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HOUSTON – The Spirit of The Confederacy, one of Houston’s most prominent Confederate monuments originally on public property, has been officially transferred by the City of Houston to the Houston Museum of African American Culture (HMAAC). The statue was erected in 1908 by the Robert E. Lee Chapter of the United Daughters of the Confederacy.

The debate over whether to remove Confederate statues and monuments, many of which were built by white supremacists as a response to black civil rights efforts in the early and mid-1900s, has intensified as a result of the nationwide protests of the George Floyd killing in Minneapolis.

The approach to the monuments in Houston has been deliberate and started long before the current debate.

Houston Mayor Sylvester Turner established a task force in August 2017 that recommended in a March 2018 report that the statues be removed from city property. In line with the task force recommendations, the city, according to the mayor, “began working on a plan with partner organizations and funders to identify new locations to place the statues.”

Among the partner organizations Mayor Turner reached out to were HMAAC, known for its “multicultural conversation on race geared toward a common future,” and the Houston Endowment, which funds projects that “address critical issues in the region.”

Last year, the parties came to an agreement on the transfer. Pursuant to that agreement, the museum hosted a one day symposium, “Lest We Forget: A National Conversation with the Confederacy,” that included Bernard Kinsey, Los Angeles philanthropist, entrepreneur and co-founder of the renowned Kinsey Collection; Rice University professor James Sidbury, Prairie View A&M University professor Melanye Price, Texas Southern professor Carla Brailey, Sam Houston State professor Brian Matthew Jordan, Maryland Institute College of Art Dean Emeritus and member of the Baltimore Monuments Commission Leslie King Hammond and Lowery Stokes Sims, Curator Emerita at New York City’s Museum of Arts and Design and former Chair of New York’s Cultural Institutions Group.

The results of that symposium are documented in an upcoming museum publication, “Houston Joins the National Confederate Monuments Discussion.”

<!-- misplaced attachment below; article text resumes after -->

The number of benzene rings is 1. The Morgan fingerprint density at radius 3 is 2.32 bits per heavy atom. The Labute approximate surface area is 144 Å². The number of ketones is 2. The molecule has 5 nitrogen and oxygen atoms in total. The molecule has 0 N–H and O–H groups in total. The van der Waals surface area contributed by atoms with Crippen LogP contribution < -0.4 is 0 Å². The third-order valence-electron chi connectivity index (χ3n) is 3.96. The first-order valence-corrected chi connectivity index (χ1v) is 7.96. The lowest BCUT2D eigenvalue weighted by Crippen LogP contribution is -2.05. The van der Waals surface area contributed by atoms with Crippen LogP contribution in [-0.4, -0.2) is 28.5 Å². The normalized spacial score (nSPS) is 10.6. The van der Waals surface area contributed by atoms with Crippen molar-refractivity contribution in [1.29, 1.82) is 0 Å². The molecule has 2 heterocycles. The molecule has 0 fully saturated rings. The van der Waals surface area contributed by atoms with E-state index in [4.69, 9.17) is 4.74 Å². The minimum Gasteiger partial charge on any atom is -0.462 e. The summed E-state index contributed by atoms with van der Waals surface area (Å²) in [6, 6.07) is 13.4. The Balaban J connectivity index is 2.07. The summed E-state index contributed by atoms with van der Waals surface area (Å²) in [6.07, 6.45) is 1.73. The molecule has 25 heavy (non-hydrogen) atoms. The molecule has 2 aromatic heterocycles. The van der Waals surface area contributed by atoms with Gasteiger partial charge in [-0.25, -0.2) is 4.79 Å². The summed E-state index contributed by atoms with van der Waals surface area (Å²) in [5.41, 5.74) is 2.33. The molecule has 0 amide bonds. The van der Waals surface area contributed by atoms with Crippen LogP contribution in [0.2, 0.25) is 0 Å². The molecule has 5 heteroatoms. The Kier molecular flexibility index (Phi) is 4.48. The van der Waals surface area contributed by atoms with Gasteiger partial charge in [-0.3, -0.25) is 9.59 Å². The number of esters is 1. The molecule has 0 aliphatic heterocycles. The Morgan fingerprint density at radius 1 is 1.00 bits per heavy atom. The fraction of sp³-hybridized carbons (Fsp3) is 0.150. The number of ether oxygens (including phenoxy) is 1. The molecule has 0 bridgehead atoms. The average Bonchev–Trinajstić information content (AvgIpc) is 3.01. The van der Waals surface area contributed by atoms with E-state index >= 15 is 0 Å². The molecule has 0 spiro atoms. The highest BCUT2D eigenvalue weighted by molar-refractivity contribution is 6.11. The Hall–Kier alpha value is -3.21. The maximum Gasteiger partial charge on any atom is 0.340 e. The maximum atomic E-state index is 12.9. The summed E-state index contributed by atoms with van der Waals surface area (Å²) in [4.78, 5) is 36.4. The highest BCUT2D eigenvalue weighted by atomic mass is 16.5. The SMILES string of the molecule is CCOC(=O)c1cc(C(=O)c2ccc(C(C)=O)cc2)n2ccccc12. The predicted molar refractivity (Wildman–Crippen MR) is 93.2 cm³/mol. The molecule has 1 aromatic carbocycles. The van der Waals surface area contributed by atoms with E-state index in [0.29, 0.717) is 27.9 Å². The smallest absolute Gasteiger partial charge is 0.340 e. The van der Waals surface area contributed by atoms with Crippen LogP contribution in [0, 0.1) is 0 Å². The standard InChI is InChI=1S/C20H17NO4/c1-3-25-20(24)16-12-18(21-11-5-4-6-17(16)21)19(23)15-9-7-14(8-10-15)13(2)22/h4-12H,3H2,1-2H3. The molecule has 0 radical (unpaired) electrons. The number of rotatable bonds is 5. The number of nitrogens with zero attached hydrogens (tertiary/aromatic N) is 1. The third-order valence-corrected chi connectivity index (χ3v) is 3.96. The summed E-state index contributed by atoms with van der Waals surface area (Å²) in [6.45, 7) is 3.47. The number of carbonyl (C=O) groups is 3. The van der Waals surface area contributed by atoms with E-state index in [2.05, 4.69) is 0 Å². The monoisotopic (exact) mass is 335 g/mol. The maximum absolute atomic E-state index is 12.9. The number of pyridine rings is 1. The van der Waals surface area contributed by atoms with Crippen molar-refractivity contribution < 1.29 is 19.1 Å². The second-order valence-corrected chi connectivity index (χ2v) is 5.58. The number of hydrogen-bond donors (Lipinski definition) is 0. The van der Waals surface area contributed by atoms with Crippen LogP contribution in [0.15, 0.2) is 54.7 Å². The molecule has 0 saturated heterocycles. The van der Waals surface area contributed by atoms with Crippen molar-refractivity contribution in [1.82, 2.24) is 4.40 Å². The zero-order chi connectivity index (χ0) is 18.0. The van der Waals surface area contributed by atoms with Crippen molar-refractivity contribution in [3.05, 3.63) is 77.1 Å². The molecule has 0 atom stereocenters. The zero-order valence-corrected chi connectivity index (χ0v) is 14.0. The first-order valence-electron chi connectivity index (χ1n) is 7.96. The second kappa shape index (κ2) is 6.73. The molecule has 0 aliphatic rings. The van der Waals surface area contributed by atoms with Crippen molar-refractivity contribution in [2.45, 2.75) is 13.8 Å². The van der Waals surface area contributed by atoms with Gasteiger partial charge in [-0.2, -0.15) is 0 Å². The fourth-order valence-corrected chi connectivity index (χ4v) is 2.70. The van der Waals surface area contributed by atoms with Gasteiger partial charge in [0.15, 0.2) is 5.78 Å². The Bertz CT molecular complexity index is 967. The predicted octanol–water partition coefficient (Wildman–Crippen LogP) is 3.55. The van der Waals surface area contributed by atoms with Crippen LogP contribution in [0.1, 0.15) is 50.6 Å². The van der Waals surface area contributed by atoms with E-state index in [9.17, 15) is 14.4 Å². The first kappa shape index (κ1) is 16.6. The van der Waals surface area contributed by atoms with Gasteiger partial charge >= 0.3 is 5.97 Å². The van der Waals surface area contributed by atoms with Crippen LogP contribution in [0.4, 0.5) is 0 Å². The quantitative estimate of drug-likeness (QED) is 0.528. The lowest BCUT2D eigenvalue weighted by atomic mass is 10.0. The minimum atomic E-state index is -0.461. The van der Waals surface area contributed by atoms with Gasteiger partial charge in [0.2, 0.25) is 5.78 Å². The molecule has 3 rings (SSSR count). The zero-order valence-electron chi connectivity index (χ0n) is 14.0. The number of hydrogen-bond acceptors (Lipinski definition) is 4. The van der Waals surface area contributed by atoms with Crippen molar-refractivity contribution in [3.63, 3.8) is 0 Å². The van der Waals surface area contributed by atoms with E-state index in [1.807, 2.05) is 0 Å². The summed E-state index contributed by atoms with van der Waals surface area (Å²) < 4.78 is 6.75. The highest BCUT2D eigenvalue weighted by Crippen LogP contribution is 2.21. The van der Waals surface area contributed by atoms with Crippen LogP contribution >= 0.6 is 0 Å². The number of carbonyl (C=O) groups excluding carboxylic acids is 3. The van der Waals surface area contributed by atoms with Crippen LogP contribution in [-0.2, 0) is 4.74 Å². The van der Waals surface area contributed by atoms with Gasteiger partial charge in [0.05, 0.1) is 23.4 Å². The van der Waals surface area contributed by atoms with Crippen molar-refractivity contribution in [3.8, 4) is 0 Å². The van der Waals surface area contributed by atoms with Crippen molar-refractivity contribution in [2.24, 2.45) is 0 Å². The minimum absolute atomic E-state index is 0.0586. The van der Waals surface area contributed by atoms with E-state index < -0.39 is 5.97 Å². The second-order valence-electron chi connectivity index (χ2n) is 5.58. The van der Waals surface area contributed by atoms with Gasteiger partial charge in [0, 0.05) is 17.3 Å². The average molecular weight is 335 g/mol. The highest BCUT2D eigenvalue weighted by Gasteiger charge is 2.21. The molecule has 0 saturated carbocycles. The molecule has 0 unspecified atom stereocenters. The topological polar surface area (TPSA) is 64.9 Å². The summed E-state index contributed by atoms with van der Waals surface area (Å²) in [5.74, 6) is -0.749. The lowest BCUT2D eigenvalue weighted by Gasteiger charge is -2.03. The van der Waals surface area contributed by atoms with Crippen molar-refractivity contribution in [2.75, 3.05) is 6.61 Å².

Funding from the Houston Endowment for the monument transfer also funded HMAAC’s “Lest We Forget” programming of exhibits by Vicki Meek and Aminah Robinson and the Juneteenth opening of The Souls of Black Folk exhibit as well as lectures from prominent historians and thought leaders, including Johns Hopkins professor Martha Jones, the Smithsonian’s Mary Elliott, and author and cultural historian John Whittington Franklin and HMAAC Fellow, writer Willow Curry., who is at work now on her first “conversation” with the monument.

Confronting difficult topics is not new to the museum, which has hosted forums on “He Grabbed Them By The Vote: Why Did 53% of White Women Vote for Donald Trump” and a debate on “Did The Barack Obama Presidency Improve The Lives of African Americans,” and the Ford Foundation-sponsored Texas Arts for Justice forum on art and prisons.  It has presented exhibits on Sandra BlandIndifferenceThe Abolitionists is a part of Ava Duvernay’s ARRAY film distribution and resource collective, and has been recognized by the Alliance of American Museums and MuseumNext.

According to CEO Emeritus John Guess, Jr., who negotiated the transfer, “Unpacking controversial or difficult topics run deep in our organizational DNA. In the case of The Spirit, we think healing comes from taking control of negatively impactful symbols and turning them into teaching opportunities to help ensure they never have power again.”

Gina Carroll, HMAAC Board president when the transfer was negotiated indicated,” We are an institution pushing for change, but also we must be a place where our community can come to heal. I think our supporters respect our receiving the statue and the programming that has preceded it and that will come.”

Current HMAAC Board president Cindy Miles has similar feelings, “The overwhelming majority of people who have reached out to us or we have reached out to, especially those familiar with our history, trust that our ability to take power from this symbol will help our community heal.”

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